The IAB Singapore’s Rolling Heavies series is back, with more of Asia Pacific’s most influential digital leaders answering questions while riding on a bike. As with the first series, The Drum is proud to exclusively host the series in which IAB Singapore CEO and ambassador to Southeast Asia Miranda Dimopoulos asks the hard questions (and the fun ones) about career and experiences. The series has been co-produced for the IAB Singapore by 90 Seconds, a cloud video creation platform.
Another year, another 11.11 sales extravaganza has convinced those of us in Asia to hit the keyboard and mouse (or our phones) to get the best deals of the year. Lazada, now 83% owned by Chinese e-commerce giant Alibaba, is one of the forerunners of this trend and actually runs a sale for a month. However, on just its Single’s Day launch, the company generated $123m USD of gross merchandise value (GMV) which it says is a 171% growth over the past year. Over 6.5m items were bought, a 191% growth.
Singapore has been named as the host of the hub for the Oath (AOL and Yahoo) creative shop RYOT Studio. Oath has announced the launch of RYOT globally, which is a new expanded version of a business it bought last year. RYOT was originally brought on by the digital behemoths as a virtual reality specialist but it has launched a specialist unit within the business RYOT Studio which acts as a global creative content studio.
The Ultimate Asset Talent Summit... a fitting end to one of the busiest periods in my life. What a bunch of absolute babes. Very lucky that I can count this as work and these guys as the smart folks I hang with. Thanks again to James, Matt, Dana and the … https://t.co/OQ0yE53Vjkhttps://t.co/MFQdbyNdrR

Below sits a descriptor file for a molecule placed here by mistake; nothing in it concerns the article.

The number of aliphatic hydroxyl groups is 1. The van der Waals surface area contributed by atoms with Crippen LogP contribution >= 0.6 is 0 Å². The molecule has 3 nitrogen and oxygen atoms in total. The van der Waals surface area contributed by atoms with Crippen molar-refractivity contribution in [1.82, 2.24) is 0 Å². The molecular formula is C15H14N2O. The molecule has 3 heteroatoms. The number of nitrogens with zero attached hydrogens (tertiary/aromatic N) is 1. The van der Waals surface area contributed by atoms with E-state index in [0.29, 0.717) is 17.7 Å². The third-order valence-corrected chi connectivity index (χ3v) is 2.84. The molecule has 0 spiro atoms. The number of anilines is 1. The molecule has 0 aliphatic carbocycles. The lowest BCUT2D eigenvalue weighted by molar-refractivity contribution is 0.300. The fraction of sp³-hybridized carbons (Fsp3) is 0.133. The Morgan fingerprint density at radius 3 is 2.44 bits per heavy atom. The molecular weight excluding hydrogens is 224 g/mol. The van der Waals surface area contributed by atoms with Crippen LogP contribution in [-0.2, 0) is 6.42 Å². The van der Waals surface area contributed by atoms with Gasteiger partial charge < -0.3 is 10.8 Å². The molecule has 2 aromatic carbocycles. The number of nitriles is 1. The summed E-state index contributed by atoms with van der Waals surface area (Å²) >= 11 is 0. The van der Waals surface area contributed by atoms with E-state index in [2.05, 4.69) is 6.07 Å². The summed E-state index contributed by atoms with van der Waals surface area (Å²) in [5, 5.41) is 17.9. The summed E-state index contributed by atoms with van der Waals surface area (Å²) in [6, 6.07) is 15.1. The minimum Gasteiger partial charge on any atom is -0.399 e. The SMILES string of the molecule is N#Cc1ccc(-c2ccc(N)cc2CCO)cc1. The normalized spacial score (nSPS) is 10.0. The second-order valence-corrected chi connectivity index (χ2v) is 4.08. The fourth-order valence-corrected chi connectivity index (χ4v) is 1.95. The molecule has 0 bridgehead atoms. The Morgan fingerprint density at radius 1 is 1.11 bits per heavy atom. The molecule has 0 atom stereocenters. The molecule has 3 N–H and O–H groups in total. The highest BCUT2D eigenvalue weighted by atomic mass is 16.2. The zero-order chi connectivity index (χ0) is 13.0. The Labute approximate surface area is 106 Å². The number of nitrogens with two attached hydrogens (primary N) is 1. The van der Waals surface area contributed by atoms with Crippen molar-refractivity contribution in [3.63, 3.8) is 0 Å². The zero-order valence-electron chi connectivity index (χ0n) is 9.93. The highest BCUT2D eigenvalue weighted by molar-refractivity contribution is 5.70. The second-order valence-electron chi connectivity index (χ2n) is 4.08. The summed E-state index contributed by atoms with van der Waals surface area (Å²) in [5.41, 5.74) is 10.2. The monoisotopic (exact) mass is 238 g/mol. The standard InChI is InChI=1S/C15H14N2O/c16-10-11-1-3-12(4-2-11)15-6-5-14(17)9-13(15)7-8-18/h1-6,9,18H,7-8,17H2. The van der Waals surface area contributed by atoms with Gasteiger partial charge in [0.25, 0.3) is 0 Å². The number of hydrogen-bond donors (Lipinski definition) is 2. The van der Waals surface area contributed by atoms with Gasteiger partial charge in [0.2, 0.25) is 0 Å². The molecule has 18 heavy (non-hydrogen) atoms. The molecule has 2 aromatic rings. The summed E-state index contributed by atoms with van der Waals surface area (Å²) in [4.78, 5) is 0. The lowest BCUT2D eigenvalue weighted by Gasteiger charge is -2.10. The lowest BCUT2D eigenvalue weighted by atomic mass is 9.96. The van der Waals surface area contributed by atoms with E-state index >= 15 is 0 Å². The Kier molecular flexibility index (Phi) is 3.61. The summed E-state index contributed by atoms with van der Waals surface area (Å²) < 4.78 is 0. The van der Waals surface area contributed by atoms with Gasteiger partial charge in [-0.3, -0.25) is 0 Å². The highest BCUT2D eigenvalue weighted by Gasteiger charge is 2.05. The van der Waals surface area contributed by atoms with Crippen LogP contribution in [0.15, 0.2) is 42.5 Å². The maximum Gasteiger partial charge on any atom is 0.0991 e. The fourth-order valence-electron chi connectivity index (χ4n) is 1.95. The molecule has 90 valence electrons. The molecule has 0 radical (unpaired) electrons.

Muck Rack makes it simple to find people, tweets, or articles that mention any name, keyword, company, hashtag etc. We've compiled this guide to help you make the most of your search.
Selecting a term
Start searching tweets, articles from media outlets, articles mentioned in tweets, journalists'
names, titles and bios with some suggested searches:
Companies or Topics (e.g. iPhone, Microsoft)
Phrases (e.g. "cloud computing") — use quotes to keep the terms together
Twitter handles (e.g. @username) — returns those who have mentioned or replied to
Names (e.g. "David Pogue")
Hashtags (e.g. #sxsw, #london2012)
Bio details (e.g. vegan, Olympics, father)
Muck Rack's Advanced Search allows for many boolean operators.
Find results that mention multiple specified terms, use AND or
+. For example, ensure each result contains both Elon Musk and Mark Zuckerberg by
searching Musk AND Zuckerberg or Musk + Zuckerberg.
Use the operators OR or , to broaden your search when you'd like either of
multiple terms to appear in results. (This is the default behavior of our search when no operators
are used). For example, results will contain either cake or cookie by searching cake OR cookie or cake,cookie
Use NOT or - to subtract results from your search. For
example, searching Disney will yield results about the Walt Disney Company as well as Walt Disney
World Resort. To exclude mentions of Disney World, search for Disney -World or Disney
When using one of these operators with a phrase, enclose it in quotation marks. For example, you can
find results about smartphones excluding Apple's iPhone 4S by searching smartphone -"iPhone
Exact case matching or punctuation
If you're searching for a brand name or keyword that relies on specific punctuation marks or capitalization, you can
find results that match your exact query by adding matchcase: before the keyword you're searching for, like matchcase:E*TRADE .
Use parentheses to separate multiple
boolean phrases. For example, to find journalists talking about having fun in Disney World or
Disneyland, search for ("disney world" OR disneyland) AND fun.
An asterisk can be used to search for any variation of a root word truncated by the asterisk. For example, searching for admin* will return results for administrator, administration, administer, administered, etc.
A near operator is an AND operator where you can control the distance between the words. You can vary the distance the near operation uses by adding a forward slash and number (between 0-99) such as strawberries NEAR/10 "whipped cream", which means the strawberries must exist within 10 words of "whipped cream".